cut up to fit and launched into a series of jokes and songs. The
act was going very well until the lad saw his Father standing
with Pickard at the entrance to the Stalls. The boy froze, then
jumped from the stage terrified at what his father would say.
Pickard was always proud of that night and the young lad he had
let perform, for that young lad eventually sailed to America
where he met Oliver Norvall Hardy. Together they became the
worlds most famous comedy duo, Laurel and Hardy.
In 1911 another young man debuted at the Panopticon. A dapper
young gent from Helensburgh found himself billed as a new act
and vainly tried to sing to a full house of Glasgow's most
notorious audience. His voice failed to rise above the jeers and
shouts and when his number was finished the poor young lad
thought his career had ended before it had begun, but the
manager booked him in for a week anyway and the boy was paid in
full before going to Edinburgh where he played in the Empire
(Festival Theatre) to a full house of absolutely silent
spectators. This young lad was Jack Buchanan, the heart throb of
a million women and the star of such films as "Band Wagon" and
"The Gangs All Here".
With Pickards constant search for new and unusual
entertainment's the Panopticon continued to thrive and so did
he. He proclaimed his wealth by stating that he had so much
money he couldn't count it all and he brought theatres and
cinemas all over the city. The White Elephant, Seamore, Gaeity,
Black Cat, Casino and Norwood to name but a few. He also owned a
number of tenement buildings which he never maintained and on
one occasion, whilst arguing with a local councillor, Pickard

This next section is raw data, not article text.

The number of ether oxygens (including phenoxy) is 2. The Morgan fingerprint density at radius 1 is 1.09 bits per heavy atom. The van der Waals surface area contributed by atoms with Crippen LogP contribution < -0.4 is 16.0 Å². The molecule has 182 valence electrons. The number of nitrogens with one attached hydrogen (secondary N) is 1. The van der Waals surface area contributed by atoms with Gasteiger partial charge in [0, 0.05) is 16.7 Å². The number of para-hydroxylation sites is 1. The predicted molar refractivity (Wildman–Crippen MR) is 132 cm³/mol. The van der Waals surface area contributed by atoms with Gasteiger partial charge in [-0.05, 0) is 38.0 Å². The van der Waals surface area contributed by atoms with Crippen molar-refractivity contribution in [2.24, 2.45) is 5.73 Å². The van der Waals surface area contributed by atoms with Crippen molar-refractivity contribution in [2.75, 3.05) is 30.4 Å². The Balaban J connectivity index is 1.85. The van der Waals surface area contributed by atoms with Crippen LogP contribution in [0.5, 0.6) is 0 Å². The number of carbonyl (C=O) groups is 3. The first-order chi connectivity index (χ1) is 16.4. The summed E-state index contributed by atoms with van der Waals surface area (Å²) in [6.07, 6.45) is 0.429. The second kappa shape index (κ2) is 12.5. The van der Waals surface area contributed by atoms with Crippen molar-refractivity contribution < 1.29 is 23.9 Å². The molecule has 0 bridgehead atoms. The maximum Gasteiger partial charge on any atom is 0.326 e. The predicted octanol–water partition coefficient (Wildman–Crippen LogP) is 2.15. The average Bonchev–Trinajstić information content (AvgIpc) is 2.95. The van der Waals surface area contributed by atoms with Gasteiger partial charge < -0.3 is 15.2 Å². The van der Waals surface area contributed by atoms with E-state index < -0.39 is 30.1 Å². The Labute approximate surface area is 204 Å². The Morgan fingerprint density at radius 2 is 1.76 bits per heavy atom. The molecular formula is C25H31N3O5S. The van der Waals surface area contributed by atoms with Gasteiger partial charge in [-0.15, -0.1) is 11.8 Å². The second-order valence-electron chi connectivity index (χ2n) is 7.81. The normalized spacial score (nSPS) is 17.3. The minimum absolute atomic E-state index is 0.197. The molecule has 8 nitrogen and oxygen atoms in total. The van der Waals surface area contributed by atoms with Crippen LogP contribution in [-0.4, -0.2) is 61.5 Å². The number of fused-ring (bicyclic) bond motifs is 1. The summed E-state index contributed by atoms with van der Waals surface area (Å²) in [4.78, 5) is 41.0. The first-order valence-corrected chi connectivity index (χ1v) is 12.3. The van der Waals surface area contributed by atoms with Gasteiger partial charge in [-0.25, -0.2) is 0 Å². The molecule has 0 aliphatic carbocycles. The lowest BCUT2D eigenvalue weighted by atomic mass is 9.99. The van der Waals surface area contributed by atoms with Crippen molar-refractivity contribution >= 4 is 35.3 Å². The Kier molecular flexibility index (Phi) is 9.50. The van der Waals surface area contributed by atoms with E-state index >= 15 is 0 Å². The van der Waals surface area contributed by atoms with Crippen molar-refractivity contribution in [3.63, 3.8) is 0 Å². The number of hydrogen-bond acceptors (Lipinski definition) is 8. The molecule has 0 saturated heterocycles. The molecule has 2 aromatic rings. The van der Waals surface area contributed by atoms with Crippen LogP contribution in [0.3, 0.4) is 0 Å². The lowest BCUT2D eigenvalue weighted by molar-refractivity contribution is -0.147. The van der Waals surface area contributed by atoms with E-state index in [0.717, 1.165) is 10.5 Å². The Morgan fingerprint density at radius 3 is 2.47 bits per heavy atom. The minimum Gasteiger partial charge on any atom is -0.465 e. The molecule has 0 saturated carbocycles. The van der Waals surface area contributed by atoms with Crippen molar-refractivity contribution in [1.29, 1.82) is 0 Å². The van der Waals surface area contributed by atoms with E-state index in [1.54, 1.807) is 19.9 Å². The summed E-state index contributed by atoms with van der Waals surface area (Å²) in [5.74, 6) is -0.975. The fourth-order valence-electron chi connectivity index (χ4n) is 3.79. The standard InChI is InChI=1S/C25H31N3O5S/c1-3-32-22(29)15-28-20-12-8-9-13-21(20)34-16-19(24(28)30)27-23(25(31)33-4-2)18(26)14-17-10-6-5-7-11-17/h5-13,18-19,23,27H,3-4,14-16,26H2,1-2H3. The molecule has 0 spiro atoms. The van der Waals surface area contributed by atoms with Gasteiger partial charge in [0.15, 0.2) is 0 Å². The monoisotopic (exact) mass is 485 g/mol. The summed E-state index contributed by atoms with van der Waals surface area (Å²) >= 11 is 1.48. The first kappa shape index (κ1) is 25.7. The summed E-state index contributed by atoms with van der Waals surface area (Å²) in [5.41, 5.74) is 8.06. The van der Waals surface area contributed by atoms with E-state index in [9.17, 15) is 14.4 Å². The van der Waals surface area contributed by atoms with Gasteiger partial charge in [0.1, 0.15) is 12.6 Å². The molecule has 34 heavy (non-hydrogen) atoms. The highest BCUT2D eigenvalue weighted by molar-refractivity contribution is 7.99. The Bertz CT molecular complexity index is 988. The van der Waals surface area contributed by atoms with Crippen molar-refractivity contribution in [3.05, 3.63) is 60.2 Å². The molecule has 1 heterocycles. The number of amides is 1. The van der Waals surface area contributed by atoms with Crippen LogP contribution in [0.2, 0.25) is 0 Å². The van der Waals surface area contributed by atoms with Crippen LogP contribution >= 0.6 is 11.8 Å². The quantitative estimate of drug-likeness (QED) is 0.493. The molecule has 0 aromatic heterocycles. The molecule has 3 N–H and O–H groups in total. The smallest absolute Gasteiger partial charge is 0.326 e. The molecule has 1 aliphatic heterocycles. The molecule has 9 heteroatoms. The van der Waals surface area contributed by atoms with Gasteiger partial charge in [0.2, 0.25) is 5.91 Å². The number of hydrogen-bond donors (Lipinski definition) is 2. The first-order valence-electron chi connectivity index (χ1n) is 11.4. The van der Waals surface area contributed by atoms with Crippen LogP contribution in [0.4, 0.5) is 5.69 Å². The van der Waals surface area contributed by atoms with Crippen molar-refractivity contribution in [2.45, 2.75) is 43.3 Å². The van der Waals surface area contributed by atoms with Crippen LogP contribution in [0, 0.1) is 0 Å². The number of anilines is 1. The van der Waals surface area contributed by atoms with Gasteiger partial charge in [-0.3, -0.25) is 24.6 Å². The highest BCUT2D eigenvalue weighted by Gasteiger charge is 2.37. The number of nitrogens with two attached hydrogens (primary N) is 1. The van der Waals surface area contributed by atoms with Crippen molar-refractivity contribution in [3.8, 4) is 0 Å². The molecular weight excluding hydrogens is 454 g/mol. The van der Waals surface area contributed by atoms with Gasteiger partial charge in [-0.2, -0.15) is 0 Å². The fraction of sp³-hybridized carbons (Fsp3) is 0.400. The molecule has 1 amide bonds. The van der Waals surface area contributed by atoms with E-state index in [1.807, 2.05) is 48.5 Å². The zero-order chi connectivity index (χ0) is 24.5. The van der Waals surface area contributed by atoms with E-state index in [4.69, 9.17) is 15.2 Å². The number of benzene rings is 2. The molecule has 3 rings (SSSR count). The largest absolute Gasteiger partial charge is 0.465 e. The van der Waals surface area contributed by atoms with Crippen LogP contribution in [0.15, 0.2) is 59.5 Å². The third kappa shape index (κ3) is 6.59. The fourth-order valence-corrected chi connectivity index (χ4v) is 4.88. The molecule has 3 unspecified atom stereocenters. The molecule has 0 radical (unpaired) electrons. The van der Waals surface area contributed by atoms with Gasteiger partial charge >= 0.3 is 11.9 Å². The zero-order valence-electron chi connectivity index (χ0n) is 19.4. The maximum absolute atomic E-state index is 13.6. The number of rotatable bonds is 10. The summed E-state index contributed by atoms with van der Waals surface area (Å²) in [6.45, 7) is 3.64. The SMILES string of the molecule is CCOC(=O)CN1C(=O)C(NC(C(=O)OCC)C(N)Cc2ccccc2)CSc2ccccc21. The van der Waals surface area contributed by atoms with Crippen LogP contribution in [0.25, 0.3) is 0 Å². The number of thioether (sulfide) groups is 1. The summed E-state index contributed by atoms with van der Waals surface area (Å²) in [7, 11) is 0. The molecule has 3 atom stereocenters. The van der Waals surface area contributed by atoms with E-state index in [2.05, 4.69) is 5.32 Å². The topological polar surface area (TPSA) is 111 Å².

declared "You can't throw a stone in Glasgow without hitting one
of my buildings". To which the Councillor replied "And if it
hits it, it'll fall down".
But as Pickard thrived with his ever increasing list of
cinemas and theatres, the Britannia Panopticon had begun to age.
People began to flock to the modern, purpose built cinema's like
the Salon and the Cosmo, leaving this little Victorian wooden
auditorium behind. Finally the depression of the 1930's saw the
end for this little Music Hall and Pickard sold it to his
tailors in 1938. The balcony was sealed off and a false ceiling
erected above the stalls to make way for a factory and
warehouse. The Trongate entrance was removed and replaced with
large plate glass windows, which over the years since have given
the window shopper a view of all kinds of goods. Even the rats
have long since left this sleeping beauty which has slept
through the second world war, mans first steps on the moon, the
invention of television and the dawn of the computer age. From
penny farthing to mountain bike, horse drawn carriage to BMW,
Britannia has seen it all.
As I write this potted history whilst sitting in what was
once the managers office, I can hear the bingo callers voice
drifting up to the office window and the noise of the traffic as
buses and cars stampede by in noisy, fume emitting herds. The
old tenements are gone and so have the slum conditions and
cholera that thrived in them. The Trongate at the end of the
twentieth Century seems far removed from the days when Britannia
was the most popular place of amusement. What does the future
hold for this charismatic little building which contains such a
large piece of Glasgow's social history, encapsulated in dust
and peeling paint?
To find out what you can do to help rescue Britainís oldest
surviving Music Hall, contact Judith at the Britannia Panopticon
Music Hall Trust, 113-117 Trongate, Glasgow, G1 5HD. Telephone:
0141 553 0840.